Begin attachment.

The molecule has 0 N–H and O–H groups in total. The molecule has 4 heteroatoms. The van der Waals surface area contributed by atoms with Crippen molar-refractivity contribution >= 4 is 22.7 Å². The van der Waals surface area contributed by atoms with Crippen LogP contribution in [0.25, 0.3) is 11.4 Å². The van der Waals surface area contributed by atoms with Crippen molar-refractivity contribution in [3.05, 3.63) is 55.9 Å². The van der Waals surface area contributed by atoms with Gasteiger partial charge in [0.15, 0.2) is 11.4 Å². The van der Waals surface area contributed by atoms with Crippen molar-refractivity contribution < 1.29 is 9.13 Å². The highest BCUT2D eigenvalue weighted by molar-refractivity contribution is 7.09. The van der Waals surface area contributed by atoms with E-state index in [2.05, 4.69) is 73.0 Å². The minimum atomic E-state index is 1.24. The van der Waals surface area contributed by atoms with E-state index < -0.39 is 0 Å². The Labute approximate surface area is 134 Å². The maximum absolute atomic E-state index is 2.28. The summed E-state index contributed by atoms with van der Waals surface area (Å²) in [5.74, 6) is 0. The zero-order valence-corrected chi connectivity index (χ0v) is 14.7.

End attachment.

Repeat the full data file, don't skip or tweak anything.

The molecule has 0 N–H and O–H groups in total. The molecule has 4 heteroatoms. The van der Waals surface area contributed by atoms with Crippen molar-refractivity contribution >= 4 is 22.7 Å². The van der Waals surface area contributed by atoms with Crippen LogP contribution in [0.25, 0.3) is 11.4 Å². The van der Waals surface area contributed by atoms with Crippen molar-refractivity contribution in [3.05, 3.63) is 55.9 Å². The van der Waals surface area contributed by atoms with Gasteiger partial charge in [0.15, 0.2) is 11.4 Å². The van der Waals surface area contributed by atoms with Crippen molar-refractivity contribution < 1.29 is 9.13 Å². The highest BCUT2D eigenvalue weighted by molar-refractivity contribution is 7.09. The van der Waals surface area contributed by atoms with E-state index in [2.05, 4.69) is 73.0 Å². The minimum atomic E-state index is 1.24. The van der Waals surface area contributed by atoms with E-state index < -0.39 is 0 Å². The Labute approximate surface area is 134 Å². The maximum absolute atomic E-state index is 2.28. The summed E-state index contributed by atoms with van der Waals surface area (Å²) in [5.74, 6) is 0. The zero-order valence-corrected chi connectivity index (χ0v) is 14.7.